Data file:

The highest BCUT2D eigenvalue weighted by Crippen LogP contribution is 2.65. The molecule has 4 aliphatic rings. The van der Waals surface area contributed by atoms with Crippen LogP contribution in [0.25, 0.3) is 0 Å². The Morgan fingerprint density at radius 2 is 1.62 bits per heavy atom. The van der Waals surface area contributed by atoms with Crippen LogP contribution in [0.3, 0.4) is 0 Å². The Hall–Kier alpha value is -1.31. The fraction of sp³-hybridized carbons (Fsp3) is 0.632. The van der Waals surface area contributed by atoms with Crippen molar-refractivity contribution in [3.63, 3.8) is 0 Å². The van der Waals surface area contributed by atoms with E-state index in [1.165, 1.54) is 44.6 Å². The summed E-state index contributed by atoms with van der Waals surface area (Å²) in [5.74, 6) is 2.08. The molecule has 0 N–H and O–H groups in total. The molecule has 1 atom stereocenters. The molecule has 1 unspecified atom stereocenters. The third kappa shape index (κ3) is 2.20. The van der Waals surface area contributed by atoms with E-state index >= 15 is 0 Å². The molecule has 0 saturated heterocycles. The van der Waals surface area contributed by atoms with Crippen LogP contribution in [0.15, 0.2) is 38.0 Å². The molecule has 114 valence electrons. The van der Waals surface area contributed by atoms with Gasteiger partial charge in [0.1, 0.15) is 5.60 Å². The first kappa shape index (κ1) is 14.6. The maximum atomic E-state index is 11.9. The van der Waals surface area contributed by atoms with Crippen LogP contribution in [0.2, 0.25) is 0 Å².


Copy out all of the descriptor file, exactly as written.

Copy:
The highest BCUT2D eigenvalue weighted by Crippen LogP contribution is 2.65. The molecule has 4 aliphatic rings. The van der Waals surface area contributed by atoms with Crippen LogP contribution in [0.25, 0.3) is 0 Å². The Morgan fingerprint density at radius 2 is 1.62 bits per heavy atom. The van der Waals surface area contributed by atoms with Crippen LogP contribution in [0.3, 0.4) is 0 Å². The Hall–Kier alpha value is -1.31. The fraction of sp³-hybridized carbons (Fsp3) is 0.632. The van der Waals surface area contributed by atoms with Crippen molar-refractivity contribution in [3.63, 3.8) is 0 Å². The van der Waals surface area contributed by atoms with E-state index in [1.165, 1.54) is 44.6 Å². The summed E-state index contributed by atoms with van der Waals surface area (Å²) in [5.74, 6) is 2.08. The molecule has 0 N–H and O–H groups in total. The molecule has 1 atom stereocenters. The molecule has 1 unspecified atom stereocenters. The third kappa shape index (κ3) is 2.20. The van der Waals surface area contributed by atoms with E-state index >= 15 is 0 Å². The molecule has 0 saturated heterocycles. The van der Waals surface area contributed by atoms with Crippen LogP contribution in [0.15, 0.2) is 38.0 Å². The molecule has 114 valence electrons. The van der Waals surface area contributed by atoms with Gasteiger partial charge in [0.1, 0.15) is 5.60 Å². The first kappa shape index (κ1) is 14.6. The maximum atomic E-state index is 11.9. The van der Waals surface area contributed by atoms with Crippen LogP contribution in [0.2, 0.25) is 0 Å².